The first day on a new job: It’s more likely a day of human resources paperwork than of highway heroism.
Not so for Donavan Allen.
The Edgewood electrician barely had met his new partner on the morning of March 20 and set off on a call to Santa Fe when a fatal rollover crash on Interstate 25 sent shards of wreckage flying and cars veering toward him.
That’s when Allen and fellow electrician Seth Stevenson, employees of Albuquerque-based B&D Enterprises, sprang into action — ultimately extracting survivors from an upside-down vehicle and attempting to resuscitate the crash’s sole victim.
They “really were a helping hand,” said Ray Wilson, a spokesman for the New Mexico State Police, which headed the crash investigation and confirmed the duo’s role in the rescue mission.
Stevenson and Allen were headed north on I-25 from Albuquerque when, according to police reports, the driver of a Ford Expedition towing a Dodge pickup on a flatbed trailer lost control of the vehicle near the N.M. 599 exit. The Expedition rolled off the road and landed upside down, and the trailer disconnected, careening into another vehicle.
“Everything just started wrecking across the highway,” Stevenson said. “It was super fast — amazingly fast.”
“[Seth] was like, ‘Hey, we gotta help those people get out of the car,’ ” Allen said.
The duo pulled over and ran to the Expedition. Stevenson said he crawled in through the front driver’s side window and saw two toddler girls strapped into car seats in the middle row.
“The first little girl, she was kicking and screaming,” he said. “It broke my heart.”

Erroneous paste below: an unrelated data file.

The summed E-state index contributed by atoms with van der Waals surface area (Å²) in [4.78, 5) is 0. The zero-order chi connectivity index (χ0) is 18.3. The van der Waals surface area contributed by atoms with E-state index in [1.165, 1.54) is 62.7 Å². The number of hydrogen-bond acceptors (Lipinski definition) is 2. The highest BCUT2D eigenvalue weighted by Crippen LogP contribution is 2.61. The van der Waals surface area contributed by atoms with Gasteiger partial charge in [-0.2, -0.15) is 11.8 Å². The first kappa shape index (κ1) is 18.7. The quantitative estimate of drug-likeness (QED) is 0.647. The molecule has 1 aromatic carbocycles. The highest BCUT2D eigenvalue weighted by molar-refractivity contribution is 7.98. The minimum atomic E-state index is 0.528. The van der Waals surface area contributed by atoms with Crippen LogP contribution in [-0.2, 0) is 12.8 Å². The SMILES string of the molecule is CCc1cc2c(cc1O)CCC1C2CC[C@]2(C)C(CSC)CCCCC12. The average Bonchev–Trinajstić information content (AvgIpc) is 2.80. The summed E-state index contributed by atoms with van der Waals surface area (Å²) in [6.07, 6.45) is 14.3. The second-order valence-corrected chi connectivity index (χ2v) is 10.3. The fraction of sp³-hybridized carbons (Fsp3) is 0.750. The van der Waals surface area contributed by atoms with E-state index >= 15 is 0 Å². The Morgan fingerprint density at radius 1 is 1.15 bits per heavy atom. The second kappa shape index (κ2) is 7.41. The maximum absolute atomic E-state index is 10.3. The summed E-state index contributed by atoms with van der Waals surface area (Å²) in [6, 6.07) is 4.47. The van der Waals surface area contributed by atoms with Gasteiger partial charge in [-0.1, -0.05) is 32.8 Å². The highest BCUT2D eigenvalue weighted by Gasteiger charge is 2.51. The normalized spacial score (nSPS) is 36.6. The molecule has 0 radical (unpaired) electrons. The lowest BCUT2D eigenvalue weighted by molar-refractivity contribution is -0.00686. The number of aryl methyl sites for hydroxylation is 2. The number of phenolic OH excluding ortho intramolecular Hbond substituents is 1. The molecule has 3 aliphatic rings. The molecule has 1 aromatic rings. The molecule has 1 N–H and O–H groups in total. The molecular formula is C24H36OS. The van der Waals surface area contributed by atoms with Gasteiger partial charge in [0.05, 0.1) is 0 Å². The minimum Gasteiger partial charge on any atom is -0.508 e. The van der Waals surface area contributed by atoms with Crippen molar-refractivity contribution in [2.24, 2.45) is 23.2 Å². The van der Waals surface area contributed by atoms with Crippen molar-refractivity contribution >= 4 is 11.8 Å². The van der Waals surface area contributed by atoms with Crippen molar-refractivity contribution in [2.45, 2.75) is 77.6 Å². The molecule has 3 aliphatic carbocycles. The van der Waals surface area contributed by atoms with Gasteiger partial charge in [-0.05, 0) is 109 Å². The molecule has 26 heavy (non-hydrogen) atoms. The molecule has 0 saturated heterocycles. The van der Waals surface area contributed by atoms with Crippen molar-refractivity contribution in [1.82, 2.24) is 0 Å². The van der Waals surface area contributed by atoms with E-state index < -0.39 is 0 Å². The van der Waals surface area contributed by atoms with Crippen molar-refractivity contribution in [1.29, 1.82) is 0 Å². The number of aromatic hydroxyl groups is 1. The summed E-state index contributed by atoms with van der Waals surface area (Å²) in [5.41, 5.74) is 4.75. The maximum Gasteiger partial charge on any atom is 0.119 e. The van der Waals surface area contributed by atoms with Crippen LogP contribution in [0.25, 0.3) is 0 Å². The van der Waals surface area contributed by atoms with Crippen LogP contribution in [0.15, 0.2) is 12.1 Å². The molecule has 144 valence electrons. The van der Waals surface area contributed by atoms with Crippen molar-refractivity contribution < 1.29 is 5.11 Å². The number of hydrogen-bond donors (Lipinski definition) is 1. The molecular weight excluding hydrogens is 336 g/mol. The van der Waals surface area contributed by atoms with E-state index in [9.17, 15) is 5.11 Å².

Stevenson unstrapped her, carried her out, gave her a hug and told her it was going to be OK, he said. Then he handed her off to Allen and went back in.
The second child, he said, “was not really moving much.” Panicked, he unstrapped her and carried her to Allen.
After removing an elderly woman with a bloody gash on her head from the front passenger seat, Stevenson and Allen noticed a man, the Expedition’s driver, in a state of shock outside the car. Nearby, a woman lay on the ground, unconscious. Stevenson started doing chest compressions. Soon after, a first responder arrived.
The state police officer ran up and took over chest compressions. Stevenson held the officer’s phone for him as he called for backup, he said.
After five minutes or so, the woman’s breath had diminished.
“[The officer and I] looked at each other,” Stevenson said. “We knew the lady had passed on. I said a little prayer.”
State police later said the woman, 68-year-old Zenaida Lopez of Kansas City, Kan., was not wearing a seat belt and had been thrown from the car.
Wilson, the state police spokesman, declined to release the names of the crash survivors or their current medical conditions. In the aftermath of the accident, all were hospitalized with varying injuries. One was in critical condition.
State police officers believe the family had purchased the Dodge in California and were towing it back to Kansas, Wilson said.
Stevenson, 36, and Allen, 29, each have at least a decade under their belts as electricians, but March 20 marked Allen’s first day with B&D. The crash, Stevenson said, proved a perfect character test for a new partner.
“I got to know my partner was a really good guy,” he said. “He jumped out and helped. We just wanted to get those people safe.”
Both men are parents. Allen, 29, has a 2-year-old son — the same age, he suspects, as one of the girls in the Expedition.
After his unique first day, Allen said he felt a bit rattled. That night, he dreamed of the crash and that it was his son buckled into one of the car seats.
Despite the dream, Allen said he’s glad he helped.
“I told Seth, I was like, ‘I’d want somebody to stop for me and help my kid get out,’ ” Allen said. “If I see something like that, I’d do it again in a heartbeat.”